Mini Focaccia Pizzas

Mini Focaccia Pizzas

Baking bread is a challenge that a lot of people find daunting. And I get that. The process is technical, precise, and time consuming. But after binging Salt Fat Acid Heat on Netflix, my friend Liz and I decided we needed to become focaccia masters. Our exact vision, though, was of focaccia pizza. The end result was neither a straightforward focaccia nor a pizza, but something in between. Our day started at the farmers’ market, where we picked out an assortment of toppings for our focaccia. To be honest, we might have gone a little overboard there, resulting in two entirely different focaccia pizzas. But they were delicious so I’m not mad about it.

Now when it comes to focaccia, many recipes require 12-14 hours of fermentation time. But while that’s something I’d happily commit to, I really wanted to do a post on this little culinary adventure and was afraid that a recipe of that length would scare readers off. So for that reason (and because Liz is a good sport), we opted for something a bit quicker.


Before I get into the recipe, I want to talk a little bit about toppings. While I thought our toppings were pretty dang great, if you want to go another route with yours, feel free! Toppings are generally pretty flexible, so get as creative as you’d like. We kept our first pizza simple (and vegan!) with cremini mushrooms, black olives, roasted garlic, flaky sea salt and rosemary. Our second had mozzarella pearls, rosemary, cherry tomatoes, roasted garlic, and flaky sea salt. Both were delicious, but the second was my favorite. (I love a good cheese glob.)

A word of advice, though? Go hard on the toppings. As your focaccia bakes, it’ll expand. Your toppings will also shrink a bit due to water loss. We didn’t really take that into account, as we were super preoccupied with making sure our focaccia was photogenic. I don’t really have any regrets about that because I need good pictures to lure you over to recipe posts, but if that weren’t a concern I’d probably have doubled the toppings.

Mini Focaccia Pizzas
Mini Focaccia Pizzas
Mini Focaccia Pizzas
Mini Focaccia Pizzas
Mini Focaccia Pizzas
Mini Focaccia Pizzas


For the Focaccia Base:

  • 1 1/3 cup warm water
  • 1 tsp sugar
  • A single package active-dry yeast
  • 3 1/2 cups all purpose flour
  • 1/4 cup extra virgin olive oil, plus more for greasing
  • 2 teaspoons sea salt


Note: You may have extra cherry tomatoes and cremini mushrooms, but unless you’re shopping at a farmers’ market, that’s probably the amount you’ll have to buy. That’s ok. Use what you want and throw the rest into a pasta dish or a salad!

  • 1 head of garlic
  • A few sprigs of rosemary
  • 1 package of cherry tomatoes
  • A hand full of black olives (pitted)
  • 1 package of cremini mushrooms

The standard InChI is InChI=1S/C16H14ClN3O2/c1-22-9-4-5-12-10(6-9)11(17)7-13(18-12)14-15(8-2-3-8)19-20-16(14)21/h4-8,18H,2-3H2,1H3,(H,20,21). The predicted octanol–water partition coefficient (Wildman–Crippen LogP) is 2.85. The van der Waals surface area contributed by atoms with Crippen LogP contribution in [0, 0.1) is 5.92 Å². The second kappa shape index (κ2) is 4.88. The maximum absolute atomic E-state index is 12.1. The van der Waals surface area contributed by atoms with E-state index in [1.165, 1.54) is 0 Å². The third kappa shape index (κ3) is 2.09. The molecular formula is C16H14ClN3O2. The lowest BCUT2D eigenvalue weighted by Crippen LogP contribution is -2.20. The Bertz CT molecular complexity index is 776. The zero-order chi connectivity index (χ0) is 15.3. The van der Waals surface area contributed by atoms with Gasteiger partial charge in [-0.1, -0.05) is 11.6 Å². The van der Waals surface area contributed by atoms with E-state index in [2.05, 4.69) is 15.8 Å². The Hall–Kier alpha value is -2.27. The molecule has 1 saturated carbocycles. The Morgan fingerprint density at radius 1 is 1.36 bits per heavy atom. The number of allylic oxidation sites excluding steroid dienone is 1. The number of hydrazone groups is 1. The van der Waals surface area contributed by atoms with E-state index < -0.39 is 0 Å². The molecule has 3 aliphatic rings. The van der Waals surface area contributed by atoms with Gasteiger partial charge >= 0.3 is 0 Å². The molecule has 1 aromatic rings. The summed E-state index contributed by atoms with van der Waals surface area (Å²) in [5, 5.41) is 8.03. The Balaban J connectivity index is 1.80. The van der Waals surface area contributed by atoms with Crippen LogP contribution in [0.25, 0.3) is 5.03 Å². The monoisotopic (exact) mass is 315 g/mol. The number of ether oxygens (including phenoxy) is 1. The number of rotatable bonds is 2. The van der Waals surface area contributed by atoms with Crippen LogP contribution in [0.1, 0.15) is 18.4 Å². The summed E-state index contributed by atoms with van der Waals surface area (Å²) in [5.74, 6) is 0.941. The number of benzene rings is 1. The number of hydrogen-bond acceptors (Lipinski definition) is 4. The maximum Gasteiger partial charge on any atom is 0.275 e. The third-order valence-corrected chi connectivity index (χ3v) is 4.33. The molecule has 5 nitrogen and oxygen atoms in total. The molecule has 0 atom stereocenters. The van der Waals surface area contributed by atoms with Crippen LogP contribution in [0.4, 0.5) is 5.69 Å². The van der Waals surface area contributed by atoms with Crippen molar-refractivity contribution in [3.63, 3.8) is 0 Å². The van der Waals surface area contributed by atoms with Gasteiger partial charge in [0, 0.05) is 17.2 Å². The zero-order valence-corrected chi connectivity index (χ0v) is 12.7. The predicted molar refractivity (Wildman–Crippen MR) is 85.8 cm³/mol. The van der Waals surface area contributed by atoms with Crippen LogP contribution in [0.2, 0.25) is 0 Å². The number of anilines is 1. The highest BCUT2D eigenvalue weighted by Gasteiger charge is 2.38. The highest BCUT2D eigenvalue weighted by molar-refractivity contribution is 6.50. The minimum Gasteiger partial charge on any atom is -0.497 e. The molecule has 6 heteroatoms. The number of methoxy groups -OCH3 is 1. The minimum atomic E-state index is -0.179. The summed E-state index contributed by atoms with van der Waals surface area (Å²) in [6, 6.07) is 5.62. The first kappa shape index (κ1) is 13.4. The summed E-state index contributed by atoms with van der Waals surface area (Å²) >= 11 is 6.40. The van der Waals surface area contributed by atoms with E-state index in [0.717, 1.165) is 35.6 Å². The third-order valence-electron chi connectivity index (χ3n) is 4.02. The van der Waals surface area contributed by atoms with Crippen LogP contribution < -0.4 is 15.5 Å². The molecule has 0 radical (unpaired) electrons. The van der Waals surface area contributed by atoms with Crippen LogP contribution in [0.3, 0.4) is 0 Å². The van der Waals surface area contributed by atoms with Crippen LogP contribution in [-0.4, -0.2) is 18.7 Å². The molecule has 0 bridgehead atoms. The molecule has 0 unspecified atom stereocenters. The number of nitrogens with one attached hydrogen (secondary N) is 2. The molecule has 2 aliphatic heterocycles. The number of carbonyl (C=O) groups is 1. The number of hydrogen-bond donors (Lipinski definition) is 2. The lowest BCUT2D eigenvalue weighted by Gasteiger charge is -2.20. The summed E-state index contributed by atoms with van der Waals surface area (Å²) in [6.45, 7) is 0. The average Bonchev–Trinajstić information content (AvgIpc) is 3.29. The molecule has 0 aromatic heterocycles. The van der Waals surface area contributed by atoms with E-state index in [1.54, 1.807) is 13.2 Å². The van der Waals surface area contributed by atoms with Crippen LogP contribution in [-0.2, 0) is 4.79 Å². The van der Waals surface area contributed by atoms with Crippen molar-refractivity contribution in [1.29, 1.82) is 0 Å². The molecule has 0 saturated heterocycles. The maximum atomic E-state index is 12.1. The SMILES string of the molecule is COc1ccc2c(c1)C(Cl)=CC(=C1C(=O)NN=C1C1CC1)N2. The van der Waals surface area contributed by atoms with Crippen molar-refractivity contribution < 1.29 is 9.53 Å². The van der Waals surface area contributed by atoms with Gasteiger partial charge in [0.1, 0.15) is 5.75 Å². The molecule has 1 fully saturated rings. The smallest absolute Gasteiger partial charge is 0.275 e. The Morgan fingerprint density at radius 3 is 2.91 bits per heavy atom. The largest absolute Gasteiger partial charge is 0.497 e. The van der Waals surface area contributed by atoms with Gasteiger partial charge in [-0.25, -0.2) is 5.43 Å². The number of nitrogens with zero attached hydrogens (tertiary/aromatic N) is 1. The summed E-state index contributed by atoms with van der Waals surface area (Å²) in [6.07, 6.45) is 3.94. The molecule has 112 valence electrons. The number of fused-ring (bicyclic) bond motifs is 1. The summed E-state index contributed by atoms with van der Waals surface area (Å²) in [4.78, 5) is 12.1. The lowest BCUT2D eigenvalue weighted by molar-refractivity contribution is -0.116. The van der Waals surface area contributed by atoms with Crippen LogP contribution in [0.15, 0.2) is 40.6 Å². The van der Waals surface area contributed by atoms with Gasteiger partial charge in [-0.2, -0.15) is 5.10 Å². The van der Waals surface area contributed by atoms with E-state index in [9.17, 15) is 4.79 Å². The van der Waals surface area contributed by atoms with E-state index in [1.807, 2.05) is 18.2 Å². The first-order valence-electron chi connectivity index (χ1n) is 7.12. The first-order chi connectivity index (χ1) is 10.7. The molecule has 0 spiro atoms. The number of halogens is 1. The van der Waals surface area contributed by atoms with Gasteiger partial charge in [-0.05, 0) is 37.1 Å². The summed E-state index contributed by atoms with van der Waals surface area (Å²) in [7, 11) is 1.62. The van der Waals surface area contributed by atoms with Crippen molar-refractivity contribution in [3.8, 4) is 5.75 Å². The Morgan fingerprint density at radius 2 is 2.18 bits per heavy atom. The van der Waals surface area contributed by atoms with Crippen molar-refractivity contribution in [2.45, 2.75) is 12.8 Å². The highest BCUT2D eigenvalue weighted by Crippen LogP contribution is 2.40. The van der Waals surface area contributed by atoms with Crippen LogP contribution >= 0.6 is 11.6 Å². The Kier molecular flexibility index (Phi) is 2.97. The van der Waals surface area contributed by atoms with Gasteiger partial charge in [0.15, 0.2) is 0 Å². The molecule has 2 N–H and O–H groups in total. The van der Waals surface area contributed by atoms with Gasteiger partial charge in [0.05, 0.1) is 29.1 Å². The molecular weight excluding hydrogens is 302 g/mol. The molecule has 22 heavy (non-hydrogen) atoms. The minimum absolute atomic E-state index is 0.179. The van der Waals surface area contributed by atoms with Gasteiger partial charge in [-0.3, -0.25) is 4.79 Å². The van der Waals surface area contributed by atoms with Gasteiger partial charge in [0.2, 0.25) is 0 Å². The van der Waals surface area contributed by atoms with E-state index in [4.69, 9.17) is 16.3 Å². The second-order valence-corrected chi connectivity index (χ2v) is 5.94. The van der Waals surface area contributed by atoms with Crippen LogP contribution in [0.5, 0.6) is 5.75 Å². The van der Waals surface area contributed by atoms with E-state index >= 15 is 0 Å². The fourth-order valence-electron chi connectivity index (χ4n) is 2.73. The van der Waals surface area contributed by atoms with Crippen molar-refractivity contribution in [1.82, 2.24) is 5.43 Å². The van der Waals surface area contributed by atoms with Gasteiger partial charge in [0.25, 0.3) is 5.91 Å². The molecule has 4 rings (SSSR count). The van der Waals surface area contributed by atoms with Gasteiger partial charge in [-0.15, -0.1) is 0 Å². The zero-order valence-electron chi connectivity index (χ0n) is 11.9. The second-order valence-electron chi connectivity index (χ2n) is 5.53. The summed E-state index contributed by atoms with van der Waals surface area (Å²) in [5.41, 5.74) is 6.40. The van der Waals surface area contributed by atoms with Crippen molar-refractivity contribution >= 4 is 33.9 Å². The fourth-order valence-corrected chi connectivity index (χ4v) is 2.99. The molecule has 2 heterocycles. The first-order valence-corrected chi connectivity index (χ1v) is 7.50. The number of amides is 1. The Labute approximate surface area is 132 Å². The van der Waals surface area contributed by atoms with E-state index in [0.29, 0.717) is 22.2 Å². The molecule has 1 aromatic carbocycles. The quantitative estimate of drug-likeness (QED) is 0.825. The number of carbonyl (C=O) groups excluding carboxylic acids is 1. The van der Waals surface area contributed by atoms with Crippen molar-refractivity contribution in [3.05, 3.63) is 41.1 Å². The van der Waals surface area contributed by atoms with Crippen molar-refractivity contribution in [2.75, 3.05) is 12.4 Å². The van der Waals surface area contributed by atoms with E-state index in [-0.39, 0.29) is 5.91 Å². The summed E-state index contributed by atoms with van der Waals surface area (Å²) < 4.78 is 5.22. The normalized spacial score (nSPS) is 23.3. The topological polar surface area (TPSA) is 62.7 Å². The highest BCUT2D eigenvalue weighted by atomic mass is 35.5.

• Flaky sea salt
  • Lots of extra virgin olive oil


  1. Preheat the oven to 400°F. Then combine your warm water and sugar in the bowl of a stand mixer. Stir in the yeast and let this mixture sit for about 5 minutes, or until it’s nice and foamy.
  2. Once it’s foamy, add the flour, olive oil and salt. Attach the dough hook and mix on low speed until incorporated. Then increase the speed to medium and let it go for about 5 minutes, or until the dough starts to pull away from the bowl. If you find that it’s too sticky, sprinkle a bit more flour in with the mixer running.
  3. Remove the dough from the bowl and shape it into a ball. Then grease a bowl with olive oil and place the dough in it. Cover the bowl and leave it in a warm spot for about an hour, or until it’s doubled in size.
  4. While you wait for the dough to rise, roast your garlic (if you’re using it). Peel the outer layers off the bulb, leaving the individual skins intact. Then chop the top of the garlic off. Put the remaining bulb on a parchment paper lined baking dish or cupcake tin. Pour about a tsp of olive oil over the exposed head, making sure it’s nice and coated. Then wrap it in tinfoil (if you’ve got it), and roast for 25-40 minutes, or until the cloves are soft to the touch and lightly browned. Wait until it’s cool enough to handle, then squeeze the individual cloves out.
  5. Now return to your dough. Separate it into two halves and then roll each half out on a floured surface. You’ll want each one to be roughly 11.25 x 9″, and about 1/2″ thick. Grease two 11.25 x 9″ baking trays with olive oil and put a slab of dough in each. Cover them with plastic wrap and let them rise for about 20 more minutes.
  6. While you’re waiting, prep your toppings! This is the perfect time to slice mushrooms, pluck leaves off rosemary sprigs and halve/pit olives.
  7. Once your 20 minutes is up, uncover the trays and use your fingers to make deep indentations in your dough. Don’t be afraid to be rough here – it can take it. Once you’re satisfied with your mountainous dough slab, add a glug of olive oil evenly over the surface of the dough. A couple tablespoons should be good. Scatter your toppings over the dough. Be generous here! Then put the trays in the oven for 20-25 minutes, or until the focaccia begins to turn light gold.
  8. After you pull your trays out of the oven, add a bit more olive oil, then cut and serve!

I know from experience that these focaccia pizzas will last about a week in the fridge. I also know that they make for a great weekday breakfast.

If you give this recipe a shot, be sure to let me know how it went in the comments or on Instagram! And if you decide to use different toppings, we’ll absolutely need to discuss because I’ll need inspo for next time.

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